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Google Scholar: The Pros and Cons for Maritime Scholars

Mainstream academia, particularly the sciences, rely heavily on publication “impact factor.” Will that work for academics in the maritime sector?

One tool for measuring how important an article has been to the extension of academic knowledge is the impact factor. There are different methods for calculating impact, but most involve measuring the number of times a work is cited in the works of others, and where. Journal impact is measured as well as that of authors. Thus, an author typically gets a higher impact ranking for having published in higher impact journals.

Until a few years ago, the ability to measure scholarly impact required a subscription to data services like Scopus or Web of Knowledge. These services still represent the gold standard of impact measurement, especially in the scientific community, but with the advent of Google Scholar, authors can see how their works measure up without having to pay for the privilege.  Furthermore, because Google is less restrictive in the publications it includes, academic researchers outside the hard sciences have a better chance of getting a score, or scoring higher, than they would in the commercial ranking services. Anyone can sign up, search for citations, and add them to their Scholar profile. Google does the rest, adding the number of times cited, links to the citations, the h-index, the i10-index, and even a bar graph of each year the author’s works have been cited.

Publications that do not show up in search results can be added manually, although such entries will have no impact until they start showing up in Google Scholar searches and have been linked to other works. Google’s manual forms allow users to enter data for books, chapters, articles, conference proceedings, patents, and “other.” There are no fields for standard publication numbers, such as an article’s document object identifier (DOI), a periodical’s international standard series number (ISSN),  or the international standard book number (ISBN). What this likely means is that, without this precise identification number, a publication that had to be entered manually will never be linked to an impact factor. If and when the citation shows up in Google Scholar, the author will have to add the citation from Google to his or her profile, and delete the manually added entry that it supersedes.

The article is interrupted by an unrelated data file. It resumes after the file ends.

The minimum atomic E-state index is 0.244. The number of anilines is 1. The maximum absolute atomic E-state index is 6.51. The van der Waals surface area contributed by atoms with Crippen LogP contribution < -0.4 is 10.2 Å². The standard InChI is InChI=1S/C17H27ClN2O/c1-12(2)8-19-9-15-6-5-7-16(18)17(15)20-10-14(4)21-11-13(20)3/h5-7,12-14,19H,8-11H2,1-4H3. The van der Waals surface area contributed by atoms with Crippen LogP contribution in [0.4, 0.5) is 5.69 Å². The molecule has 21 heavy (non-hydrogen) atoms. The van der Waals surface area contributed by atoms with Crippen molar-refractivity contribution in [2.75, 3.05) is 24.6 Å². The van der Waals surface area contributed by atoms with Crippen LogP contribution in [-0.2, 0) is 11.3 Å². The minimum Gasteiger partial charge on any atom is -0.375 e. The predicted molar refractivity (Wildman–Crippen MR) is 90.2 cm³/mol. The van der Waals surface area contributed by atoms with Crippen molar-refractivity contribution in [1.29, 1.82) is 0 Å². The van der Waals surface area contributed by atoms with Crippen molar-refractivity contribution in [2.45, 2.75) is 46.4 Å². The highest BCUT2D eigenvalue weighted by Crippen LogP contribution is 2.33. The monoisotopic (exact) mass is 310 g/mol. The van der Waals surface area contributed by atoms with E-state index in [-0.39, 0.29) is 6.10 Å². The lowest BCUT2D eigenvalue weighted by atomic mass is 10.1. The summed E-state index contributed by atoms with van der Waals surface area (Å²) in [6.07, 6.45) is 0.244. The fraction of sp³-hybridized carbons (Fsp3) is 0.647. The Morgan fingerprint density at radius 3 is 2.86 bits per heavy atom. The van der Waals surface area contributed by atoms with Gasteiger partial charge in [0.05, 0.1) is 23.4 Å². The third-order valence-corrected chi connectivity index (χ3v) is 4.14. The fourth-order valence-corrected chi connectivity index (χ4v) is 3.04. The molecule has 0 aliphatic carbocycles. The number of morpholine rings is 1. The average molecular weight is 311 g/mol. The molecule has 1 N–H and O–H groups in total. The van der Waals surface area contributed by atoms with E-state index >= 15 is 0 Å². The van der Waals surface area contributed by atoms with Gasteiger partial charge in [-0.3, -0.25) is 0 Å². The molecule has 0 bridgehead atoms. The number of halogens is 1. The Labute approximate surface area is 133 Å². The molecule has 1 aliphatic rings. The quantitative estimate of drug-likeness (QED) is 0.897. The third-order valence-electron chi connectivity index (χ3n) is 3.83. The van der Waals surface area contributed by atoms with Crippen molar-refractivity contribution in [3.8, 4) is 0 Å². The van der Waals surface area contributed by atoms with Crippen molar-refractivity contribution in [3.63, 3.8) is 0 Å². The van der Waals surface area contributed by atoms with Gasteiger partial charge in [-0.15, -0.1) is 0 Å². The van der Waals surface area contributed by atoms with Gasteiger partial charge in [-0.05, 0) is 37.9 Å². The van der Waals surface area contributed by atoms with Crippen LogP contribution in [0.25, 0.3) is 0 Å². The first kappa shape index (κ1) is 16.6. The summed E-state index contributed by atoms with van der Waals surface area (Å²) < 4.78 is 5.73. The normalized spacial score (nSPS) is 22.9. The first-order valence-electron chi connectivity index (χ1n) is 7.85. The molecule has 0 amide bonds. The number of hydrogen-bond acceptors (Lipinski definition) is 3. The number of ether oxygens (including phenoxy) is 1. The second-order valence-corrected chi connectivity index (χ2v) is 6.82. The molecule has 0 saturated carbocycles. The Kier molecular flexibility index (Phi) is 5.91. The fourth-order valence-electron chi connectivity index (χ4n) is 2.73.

For maritime academics there are two particular drawbacks with Google Scholar. The first is that, because the maritime sector is so small, impact is almost by definition exceedingly limited. A Venn diagram of publications having to do with maritime affairs and the entire world of academic publishing could be represented as a pencil dot within a giant circle several pages in diameter. A better measurement would be the impact within the maritime sector. This leads to the second problem, namely, the lack of standardized metadata in maritime publications that would facilitate the cross-referencing needed to determine a given work’s relevance to other works. Without standards-based formatting for author names, publishers, volumes, editions, etc., upon which computer algorithms can act, even a long and respectable list of published articles and papers would produce an impact factor of zero.

We should also note that Google’s format limitations do not account for numerous other contributions that faculty can make to maritime knowledge. For example, a conference presentation that results in international policy changes might never have reached the stage of published proceedings, or at least not with a high impact, brand name publisher. There is no form to fill out for presentations, only papers in published proceedings. Likewise, there is no place to enter grant projects, consultancies, and guest lectures. These activities and accomplishments can make for an impressive Curriculum Vitae that, in the maritime world, could easily outweigh the impact of a publication list with a moderate h-index.

Certainly, wherever it is appropriate, maritime faculty should be encouraged to sign up for Google Scholar and add their citations. But they should keep in mind that it is not intended to be an online version of their complete CV. And administrators in maritime academics should also keep in mind that it is not a complete measure of impact in the maritime world. Martin Stopford, whose Maritime Economic is likely the most widely used text on the subject, has a Google h-index factor of 7, which is less than 20% of the impact of an oceanographer with a career of publishing in respected scientific journals. Both authors are highly regarded in their areas of expertise, but the one with the lower impact factor in Google Scholar would almost assuredly be judged to have the higher impact among the community of academics dedicated to safe, secure, efficient shipping on clean oceans.